Today is International Women’s Day with a 2019 theme of #BalanceforBetter challenging each and every one of us to strive for a more gender-balanced world. We’ve put a few questions to our very own ‘Woman of Wine’, Victoria Bowes, to see why and how she ended up in such a male-dominated trade.
What sparked your interest in wine?
I studied French & Italian at University and was lucky enough to spend the third year of my studies at the University of Siena in Tuscany, Italy. We discovered a wonderful place in the depths of the vaults of the Medici Fort, the Enoteca Italiana, which stocked an enormous range of Italian wines. Every day, they uncorked a huge selection for sale by the glass. My friends and I sampled many, many Italian wines seated at small tables in the courtyard of the fort, beneath the boughs of the magnolia trees. Towards the end of my year in Siena, our professor from England came to visit us. We took him to the Enoteca and there, with a glass of wine in hand, he asked us what we intended to do with our language degrees, what plans we had for the future. I remember at that moment suddenly thinking, I want to work in the wine trade!
Where did you start your career?
After graduating, I made some tentative enquiries about working in wine. A common route into the wine trade was to start in retail but I didn’t think that was for me (I am NOT a natural saleswoman). I sent a few letters, had a few cups of tea in various panelled boardrooms with grey-haired men wearing pinstripe suits to discuss possibilities but no real opportunities presented themselves.
For a couple of years, I got distracted by a well-paid job working in London with Italian fiduciaries in the world of offshore tax but when I realised that I didn’t want to spend my life helping Italian millionaires reduce their tax bills, I resigned and went to Australia. And there were spent some of the happiest moments of my life, working at Lillydale Vineyards in the Yarra Valley, Victoria. When my work visa was up (and my arm was broken in a quad bike accident), I returned to the UK and sent my CV and a letter to about 40 different wine merchants. The response was very positive and I accepted a job as Buying Assistant at Anthony Byrne Fine Wines in Cambridgeshire. After a couple of years there, I was lured by the lights of Lay & Wheeler Fine Wine Merchants in Colchester and spent three happy years in the Buying Office.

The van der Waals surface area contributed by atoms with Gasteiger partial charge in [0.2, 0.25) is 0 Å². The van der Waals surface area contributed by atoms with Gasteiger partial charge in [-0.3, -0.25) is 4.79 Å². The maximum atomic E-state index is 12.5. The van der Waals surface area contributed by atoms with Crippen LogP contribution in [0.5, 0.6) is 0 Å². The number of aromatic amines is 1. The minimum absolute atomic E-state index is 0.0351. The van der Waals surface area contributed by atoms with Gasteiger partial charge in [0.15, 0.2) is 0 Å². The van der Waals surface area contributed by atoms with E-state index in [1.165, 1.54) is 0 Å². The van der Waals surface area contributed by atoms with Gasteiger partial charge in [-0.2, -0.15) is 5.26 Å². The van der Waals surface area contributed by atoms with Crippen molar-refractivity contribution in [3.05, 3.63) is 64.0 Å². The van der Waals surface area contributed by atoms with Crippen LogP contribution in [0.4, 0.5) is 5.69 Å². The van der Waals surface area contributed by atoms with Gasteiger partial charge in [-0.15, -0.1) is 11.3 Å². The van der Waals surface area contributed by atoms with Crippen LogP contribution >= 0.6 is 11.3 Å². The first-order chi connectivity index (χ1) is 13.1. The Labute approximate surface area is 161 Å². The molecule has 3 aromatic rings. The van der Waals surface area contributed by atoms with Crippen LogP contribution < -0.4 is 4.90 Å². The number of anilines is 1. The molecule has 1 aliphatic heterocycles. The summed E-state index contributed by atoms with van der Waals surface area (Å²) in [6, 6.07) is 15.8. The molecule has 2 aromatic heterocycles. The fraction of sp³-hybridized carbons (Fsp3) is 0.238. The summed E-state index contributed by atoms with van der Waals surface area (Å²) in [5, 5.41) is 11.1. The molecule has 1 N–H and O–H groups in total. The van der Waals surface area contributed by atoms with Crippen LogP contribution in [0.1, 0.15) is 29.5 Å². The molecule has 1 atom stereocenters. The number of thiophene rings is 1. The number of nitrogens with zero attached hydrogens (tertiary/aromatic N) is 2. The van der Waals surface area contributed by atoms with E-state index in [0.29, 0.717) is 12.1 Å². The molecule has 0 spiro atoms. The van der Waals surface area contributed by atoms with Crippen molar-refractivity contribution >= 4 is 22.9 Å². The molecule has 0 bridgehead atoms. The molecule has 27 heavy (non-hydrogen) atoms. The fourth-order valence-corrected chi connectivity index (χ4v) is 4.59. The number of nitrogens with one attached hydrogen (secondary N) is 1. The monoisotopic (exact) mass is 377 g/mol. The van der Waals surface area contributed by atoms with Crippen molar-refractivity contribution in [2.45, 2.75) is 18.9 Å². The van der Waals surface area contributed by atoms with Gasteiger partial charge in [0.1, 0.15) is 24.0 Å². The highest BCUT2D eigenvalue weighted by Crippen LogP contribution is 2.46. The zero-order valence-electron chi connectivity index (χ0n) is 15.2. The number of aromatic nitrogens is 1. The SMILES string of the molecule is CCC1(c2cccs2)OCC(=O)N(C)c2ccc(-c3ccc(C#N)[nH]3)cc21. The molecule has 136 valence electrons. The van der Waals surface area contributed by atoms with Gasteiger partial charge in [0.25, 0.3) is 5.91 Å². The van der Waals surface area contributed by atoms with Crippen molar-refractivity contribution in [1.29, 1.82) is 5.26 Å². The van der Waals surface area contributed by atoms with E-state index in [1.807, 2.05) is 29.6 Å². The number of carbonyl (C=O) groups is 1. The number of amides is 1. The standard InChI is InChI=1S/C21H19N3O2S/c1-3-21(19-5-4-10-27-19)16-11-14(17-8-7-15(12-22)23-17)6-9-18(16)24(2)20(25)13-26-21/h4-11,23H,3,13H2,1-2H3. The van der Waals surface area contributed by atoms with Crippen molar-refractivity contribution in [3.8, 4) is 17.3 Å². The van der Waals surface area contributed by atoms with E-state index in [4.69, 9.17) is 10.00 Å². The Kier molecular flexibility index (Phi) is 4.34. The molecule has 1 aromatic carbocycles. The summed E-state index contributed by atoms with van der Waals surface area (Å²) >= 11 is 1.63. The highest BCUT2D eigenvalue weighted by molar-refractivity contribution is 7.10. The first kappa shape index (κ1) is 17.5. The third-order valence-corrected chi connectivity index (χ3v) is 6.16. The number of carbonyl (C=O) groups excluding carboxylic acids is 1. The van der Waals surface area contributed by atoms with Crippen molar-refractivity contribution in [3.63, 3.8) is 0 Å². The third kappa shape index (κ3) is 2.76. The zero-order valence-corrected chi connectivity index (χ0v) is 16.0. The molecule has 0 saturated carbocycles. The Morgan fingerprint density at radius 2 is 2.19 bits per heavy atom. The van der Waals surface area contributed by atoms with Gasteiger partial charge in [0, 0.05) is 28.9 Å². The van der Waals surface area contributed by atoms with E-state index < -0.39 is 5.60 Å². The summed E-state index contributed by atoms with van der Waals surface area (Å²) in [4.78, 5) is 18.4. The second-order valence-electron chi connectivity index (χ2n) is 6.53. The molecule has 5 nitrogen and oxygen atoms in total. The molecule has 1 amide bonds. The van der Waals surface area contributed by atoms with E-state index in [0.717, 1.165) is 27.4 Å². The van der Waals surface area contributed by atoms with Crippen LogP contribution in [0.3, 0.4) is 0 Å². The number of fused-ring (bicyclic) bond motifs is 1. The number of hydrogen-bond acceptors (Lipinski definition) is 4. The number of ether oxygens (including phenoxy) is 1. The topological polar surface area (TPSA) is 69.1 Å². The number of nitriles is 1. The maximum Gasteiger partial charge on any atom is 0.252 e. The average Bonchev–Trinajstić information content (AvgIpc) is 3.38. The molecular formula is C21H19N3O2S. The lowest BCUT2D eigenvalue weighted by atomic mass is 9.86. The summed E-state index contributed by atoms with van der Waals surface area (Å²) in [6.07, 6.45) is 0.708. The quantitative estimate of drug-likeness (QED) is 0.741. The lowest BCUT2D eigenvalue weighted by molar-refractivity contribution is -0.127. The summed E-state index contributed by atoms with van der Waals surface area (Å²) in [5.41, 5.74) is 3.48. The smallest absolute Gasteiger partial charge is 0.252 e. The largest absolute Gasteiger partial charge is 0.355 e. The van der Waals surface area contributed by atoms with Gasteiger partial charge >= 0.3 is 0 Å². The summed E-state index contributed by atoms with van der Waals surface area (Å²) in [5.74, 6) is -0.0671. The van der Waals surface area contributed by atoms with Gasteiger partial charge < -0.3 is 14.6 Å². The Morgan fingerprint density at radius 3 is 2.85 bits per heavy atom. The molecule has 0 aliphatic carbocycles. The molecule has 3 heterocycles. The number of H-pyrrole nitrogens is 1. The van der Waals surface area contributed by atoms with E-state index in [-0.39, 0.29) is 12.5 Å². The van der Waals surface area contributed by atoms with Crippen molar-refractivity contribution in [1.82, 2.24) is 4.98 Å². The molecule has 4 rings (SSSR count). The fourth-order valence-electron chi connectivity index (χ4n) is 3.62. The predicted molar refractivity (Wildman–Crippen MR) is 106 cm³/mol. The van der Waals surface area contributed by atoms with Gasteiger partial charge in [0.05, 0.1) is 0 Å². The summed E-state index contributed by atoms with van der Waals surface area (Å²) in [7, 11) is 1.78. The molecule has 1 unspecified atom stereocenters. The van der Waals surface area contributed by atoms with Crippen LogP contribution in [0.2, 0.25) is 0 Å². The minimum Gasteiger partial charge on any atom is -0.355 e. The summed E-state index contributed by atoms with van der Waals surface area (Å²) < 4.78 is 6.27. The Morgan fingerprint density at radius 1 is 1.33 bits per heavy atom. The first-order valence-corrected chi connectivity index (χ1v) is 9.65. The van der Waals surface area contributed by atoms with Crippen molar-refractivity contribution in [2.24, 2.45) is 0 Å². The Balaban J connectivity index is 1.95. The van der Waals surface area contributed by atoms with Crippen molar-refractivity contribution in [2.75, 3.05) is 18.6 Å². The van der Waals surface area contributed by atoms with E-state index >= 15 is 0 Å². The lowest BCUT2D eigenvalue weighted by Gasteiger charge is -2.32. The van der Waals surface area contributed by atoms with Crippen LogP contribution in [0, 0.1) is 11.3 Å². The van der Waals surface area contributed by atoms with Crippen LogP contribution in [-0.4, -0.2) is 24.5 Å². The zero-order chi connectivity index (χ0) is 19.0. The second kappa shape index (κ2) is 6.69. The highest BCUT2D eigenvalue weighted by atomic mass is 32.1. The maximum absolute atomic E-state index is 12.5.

What's your best vinous experience?
Some of the most memorable wine tasting moments were in the earlier years of my wine trade career, when my novice palate was young, unsullied but eager to learn. Whilst working at Lay & Wheeler, a fellow employee used to host the most wonderful dinner parties at his house in the Dutch Quarter of Colchester. For some reason, they were often on a Sunday evening, which we always regretted on the Monday morning… He cooked fantastic food and he shared with us some wonderful bottles from his cellar, always served in a vast array of Riedel wine glasses, and always served blind. The bottles tasted are too numerous to list (or remember) but two highlights, even after all this time, were a 1955 Spanna from Piedmont and an 1895 Madeira. The former did not show its age at all (I could not believe the vintage when the label was revealed) and the latter was wonderfully mature and complex – I had never drunk something which was more than 100 years old.
How did you find it entering such a traditionally male-dominated world?
Whilst I was working for Lay & Wheeler, they sponsored me through my WSET Diploma. I was awarded a Scholarship and had to attend a ceremony at Vintners’ Hall (my first ever visit to that esteemed and venerable institution). I remember being on the stage with all the Scholarship winners, looking out across the Hall which was packed with elderly, grey-haired men in pinstriped suits. The Master Vintner addressed the assembled masses and said words to the effect of,
“Gentleman, take note. Look at those standing on the stage. This is the first ever year when the number of scholarship winners is predominantly female. Change is afoot…” And he was right.
That was some 18 years ago. Ever since then, the proportion of women in the wine trade has grown exponentially; any wine trade event or tasting is nowadays a very healthy mix of women and men and next year, the Vintners will appoint their first ever Lady Master.
How do you manage the working relationship as a husband and wife team?
Caspar & I set up Bowes Wine in 2002 and have worked together ever since. We sit about four feet apart in the office, we run the business as partners. He has always been a salesman, I have always worked on the other side in buying and logistics. We are very different people with totally different roles, but it works perfectly from a business point of view. However, throughout the 17 years of being half of Bowes Wine and The Daily Drinker, I have often been asked (in a patronising tone) by other male wine merchants whether I “do any sort of work” or whether I “help Caspar out a little bit from time to time”, or once whether I “answer the phone for Caspar”!! Only the other day I was asked whether I had managed to learn anything about wine having been married to Caspar... Fortunately, my husband and business partner knows the truth; he always refers to me, quite rightly, as The Chairman of the Board.